Alan Noble analyzes the unbearable burdens that result from believing we belong to ourselves.
In John Milton’s Paradise Lost, we find one of the greatest dialogues in British literature. As Satan rallies some angels to rebel against God, one stalwart angel, Abdiel, objects on the grounds that God created them and they belong to him. Satan guilefully mocks this “strange” and “new” claim, insisting that the angels created themselves and were “possessed before by none.” When he’s later exiled to Earth, Satan uses a similar lie to convince Eve that she and Adam don’t need God: They can become their own gods and live a “life more perfect” than their Creator meant for them.
From this inauspicious start until today, “humanity’s fundamental rebellion against God has been a rebellion of autonomy,” writes Alan Noble in his latest book, You Are Not Your Own: Belonging to God in an Inhuman World. As the subtitle suggests, Noble’s premise is that modern society is fundamentally inhuman and that this inhumanity stems from the lie that we belong to ourselves. Like Adam and Eve, we believe that accepting our creaturely limits will likewise limit our happiness, so we reject God’s authority and end up experiencing what they did: distance from God, each other, and even ourselves.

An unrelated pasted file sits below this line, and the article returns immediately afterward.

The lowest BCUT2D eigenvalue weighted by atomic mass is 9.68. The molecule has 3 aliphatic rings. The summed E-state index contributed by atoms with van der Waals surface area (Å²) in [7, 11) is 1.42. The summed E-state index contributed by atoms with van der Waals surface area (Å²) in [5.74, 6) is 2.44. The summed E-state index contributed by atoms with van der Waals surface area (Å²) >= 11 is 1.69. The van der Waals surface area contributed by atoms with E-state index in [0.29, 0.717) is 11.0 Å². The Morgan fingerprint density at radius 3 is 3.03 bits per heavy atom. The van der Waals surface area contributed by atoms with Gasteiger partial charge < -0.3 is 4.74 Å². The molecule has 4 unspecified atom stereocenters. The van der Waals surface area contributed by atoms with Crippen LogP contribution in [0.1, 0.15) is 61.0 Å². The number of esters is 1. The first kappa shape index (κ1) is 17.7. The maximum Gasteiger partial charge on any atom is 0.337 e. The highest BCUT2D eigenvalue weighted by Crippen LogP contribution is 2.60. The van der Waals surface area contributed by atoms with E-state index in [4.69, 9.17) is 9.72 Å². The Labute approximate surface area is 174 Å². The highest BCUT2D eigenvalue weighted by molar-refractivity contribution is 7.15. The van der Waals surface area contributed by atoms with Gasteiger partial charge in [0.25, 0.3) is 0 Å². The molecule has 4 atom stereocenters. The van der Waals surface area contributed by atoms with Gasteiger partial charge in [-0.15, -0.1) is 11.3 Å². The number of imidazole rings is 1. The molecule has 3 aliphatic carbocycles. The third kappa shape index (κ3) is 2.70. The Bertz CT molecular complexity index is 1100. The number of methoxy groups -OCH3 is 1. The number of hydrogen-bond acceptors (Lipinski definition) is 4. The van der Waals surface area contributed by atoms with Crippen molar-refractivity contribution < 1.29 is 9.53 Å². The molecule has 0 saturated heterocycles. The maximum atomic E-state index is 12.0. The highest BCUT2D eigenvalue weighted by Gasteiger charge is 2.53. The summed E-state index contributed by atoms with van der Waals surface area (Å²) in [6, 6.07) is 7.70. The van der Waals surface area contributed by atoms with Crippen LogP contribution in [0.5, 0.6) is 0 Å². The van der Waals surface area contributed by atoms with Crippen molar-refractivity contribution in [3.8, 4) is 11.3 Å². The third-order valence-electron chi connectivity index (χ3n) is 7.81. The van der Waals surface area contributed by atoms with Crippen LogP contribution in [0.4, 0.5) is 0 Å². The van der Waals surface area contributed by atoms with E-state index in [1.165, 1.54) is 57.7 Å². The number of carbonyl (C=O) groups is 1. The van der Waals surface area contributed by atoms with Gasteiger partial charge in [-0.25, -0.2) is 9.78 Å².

Because this rebellion dates back to Eden, Noble doesn’t make the sky-is-falling claim that our society is doing something new. Instead, he diagnoses some contemporary forms of inhumanity, and he shows how these social cancers have metastasized from that primordial lie of self-ownership. The cure, says Noble, comes from acknowledging what and whose we are: creatures who belong to our good Creator.
In arguing that our society is fundamentally …